Editor’s note: Patrick Walsh plays tonight from 5 to 10 p.m. at Bass Camp Pizza in the Heavenly Village at South Lake Tahoe.
Casual passersby at South Shore can be forgiven for doing a double take when Patrick Walsh is onstage. After all, if you heard singing, guitar, drum and cymbal, harmonica and a trumpet, and then saw just one dude onstage, you’d probably take a second look as well.
Hailing from Placerville, Walsh has been playing music from a young age, and doing so professionally for a decade now. Walsh plays tonight from 6 to 9 p.m. at Tahoe Ale WorX in The Crossing at the “Y.”
“I started with piano at age 6 and took private lessons,” he said. “Then I picked up the trumpet in fourth grade, did both of those all the way through to college. I mostly just made instrumental music — I never really wanted to sing or anything.
“In my later 20s, I got tired of trying to find bands and people that were as driven and wanted to get serious about it, so I decided to start singing. It just led to a one-man band. So, I don’t have to rely on anybody.”
Walsh got his start at open mic nights, making his first appearance in 2006, although it wasn’t until 2010 that he pushed into full gear, playing several shows a week.
“The first one was an open mic in Sacramento, and I was pretty much horrified because I’d never sung in front of anyone,” he said. “I used to go in my basement and just whisper, practice stuff; I didn’t want my roommates to hear me. Then, open mics got me into starting to get booked, and now when I do it there’s not any nervousness or anything, I’m just used to it.”
Walsh’s stage kit is well worth a second look, allowing him to put out a remarkable amount of sound for one fellow.
“It’s a homemade kick drum that’s made out of plywood and two-by-fours, and a briefcase on the backside where the pedal hits it,” he said. “A hi-hat (cymbal), guitar, harmonica, and I use a looper (pedal) so I can loop some strumming and play the trumpet.”
Some of Walsh’s gear is custom built by the musician himself, including the drum and a nylon-string, semi-hollow body electric guitar that he played for a year or so.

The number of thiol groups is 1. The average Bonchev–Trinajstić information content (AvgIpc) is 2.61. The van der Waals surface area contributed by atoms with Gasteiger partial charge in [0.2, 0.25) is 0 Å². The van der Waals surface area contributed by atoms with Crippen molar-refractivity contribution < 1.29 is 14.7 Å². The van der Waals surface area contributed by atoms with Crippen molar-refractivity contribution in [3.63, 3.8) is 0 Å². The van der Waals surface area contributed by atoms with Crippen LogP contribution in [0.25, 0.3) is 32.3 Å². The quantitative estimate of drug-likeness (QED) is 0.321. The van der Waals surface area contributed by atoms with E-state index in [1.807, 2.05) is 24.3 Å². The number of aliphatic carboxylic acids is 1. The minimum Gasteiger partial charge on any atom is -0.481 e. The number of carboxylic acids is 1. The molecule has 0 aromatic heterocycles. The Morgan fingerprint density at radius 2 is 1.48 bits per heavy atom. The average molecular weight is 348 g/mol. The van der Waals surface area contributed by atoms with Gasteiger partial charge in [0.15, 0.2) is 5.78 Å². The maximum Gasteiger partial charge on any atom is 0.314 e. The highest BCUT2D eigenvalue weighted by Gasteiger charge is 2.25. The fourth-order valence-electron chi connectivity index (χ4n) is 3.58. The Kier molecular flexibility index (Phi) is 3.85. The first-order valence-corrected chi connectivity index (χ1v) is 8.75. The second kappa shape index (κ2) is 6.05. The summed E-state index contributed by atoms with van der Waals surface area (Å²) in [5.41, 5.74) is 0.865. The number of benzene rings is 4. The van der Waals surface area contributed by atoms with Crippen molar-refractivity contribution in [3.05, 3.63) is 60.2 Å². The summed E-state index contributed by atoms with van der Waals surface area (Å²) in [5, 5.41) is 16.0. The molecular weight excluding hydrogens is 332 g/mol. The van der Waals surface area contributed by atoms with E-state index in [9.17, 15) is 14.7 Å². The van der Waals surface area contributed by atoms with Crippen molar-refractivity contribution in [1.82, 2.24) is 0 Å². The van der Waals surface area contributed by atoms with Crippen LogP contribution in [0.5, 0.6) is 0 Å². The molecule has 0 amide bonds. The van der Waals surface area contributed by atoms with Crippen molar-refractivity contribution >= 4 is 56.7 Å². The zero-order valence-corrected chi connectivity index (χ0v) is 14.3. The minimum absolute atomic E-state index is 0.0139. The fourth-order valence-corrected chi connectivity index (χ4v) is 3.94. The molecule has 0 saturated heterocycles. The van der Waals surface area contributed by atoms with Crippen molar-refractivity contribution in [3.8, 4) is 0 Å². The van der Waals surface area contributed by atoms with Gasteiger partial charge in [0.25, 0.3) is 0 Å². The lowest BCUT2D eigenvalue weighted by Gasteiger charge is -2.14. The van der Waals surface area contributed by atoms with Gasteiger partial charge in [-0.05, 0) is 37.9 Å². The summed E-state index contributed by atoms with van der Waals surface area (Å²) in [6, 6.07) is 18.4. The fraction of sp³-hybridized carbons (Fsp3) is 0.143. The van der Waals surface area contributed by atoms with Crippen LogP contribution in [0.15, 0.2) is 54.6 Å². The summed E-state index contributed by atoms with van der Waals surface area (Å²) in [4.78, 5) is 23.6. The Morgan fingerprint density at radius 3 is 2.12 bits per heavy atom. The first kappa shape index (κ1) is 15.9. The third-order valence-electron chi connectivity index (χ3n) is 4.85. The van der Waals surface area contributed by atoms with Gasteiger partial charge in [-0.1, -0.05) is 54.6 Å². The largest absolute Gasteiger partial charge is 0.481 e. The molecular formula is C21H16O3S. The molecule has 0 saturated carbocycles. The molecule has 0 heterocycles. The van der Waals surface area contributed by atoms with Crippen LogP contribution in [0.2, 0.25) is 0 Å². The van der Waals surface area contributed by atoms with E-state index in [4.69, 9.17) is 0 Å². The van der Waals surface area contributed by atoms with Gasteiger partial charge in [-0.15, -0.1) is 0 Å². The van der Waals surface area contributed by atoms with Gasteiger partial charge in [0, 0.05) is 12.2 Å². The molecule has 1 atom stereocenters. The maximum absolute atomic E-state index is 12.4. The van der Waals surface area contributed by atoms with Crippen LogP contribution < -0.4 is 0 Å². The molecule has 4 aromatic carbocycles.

“The kick drum I built. I just went into my garage, in just like 15 minutes and found garbage,” he said.
The electric guitar grew out of his commitment to nylon strings on the acoustic guitars that he had used to start his career.
“I always play nylons, even my electric hollow bodies, I rewired them and put different pickups in so I could put nylons on it,” he said. “I think strumming wise it works better with my voice.”
He built the electric to try to get around the thicker necks of acoustic guitars that can hamper a guitarist’s ability to play speedy, intricate leads.
“That’s why I tried to turn an electric into a nylon, but I just wasn’t getting the same tone for the rhythmic strumming,” he said. “It wasn’t as deep and bassy. So I went through a few and now I have a pretty thin-line nylon; it’s a little skinnier so I can move on it better.”
Walsh can be found regularly around South Shore, playing Tahoe Ale WorX, Base Camp Pizza Co., Harvey’s Cabo Wabo and Heavenly’s Tamarack Lodge.
Unlike most area musicians, Walsh plays exclusively original music, which he sees as part of his appeal.
“Overall, I have a lot of different sounds, but some of my more hillbilly stuff just seems to make people happy and want to dance and makes little kids dance. It seems to make people feel good,” he said. “I’ve always stuck to just doing originals. I think people have kind of, I don’t know… it’s not easy to do it that way and I think it’s a unique thing that I just stick to my own stuff.”
He draws on vintage country music, Delta blues and folk tunes to craft his unique, soulfully stomp-worthy sound.
“I like spaghetti western stuff too, so I try to mix some of that in there,” he said.
As if all this weren’t enough to keep a strummer busy, Walsh also records and produces his own music at home.
“I went kind of crazy for two or three years there and I put out just over 40 albums of original stuff,” he said. “I got kind of burnt out, so now I’m just focused on doing shows and playing out as much as I can.”
While the multi-instrumentalist is moved occasionally to tinker with his formula, he always comes back to this one-man band approach in the end.
“I always go back and forth,” he said. “Sometimes it gets monotonous or I get burnt out, and I try to come up with some new thing, maybe having a band or something. But it always goes back to what I do here works best. I can be the most spontaneous when I do everything myself.”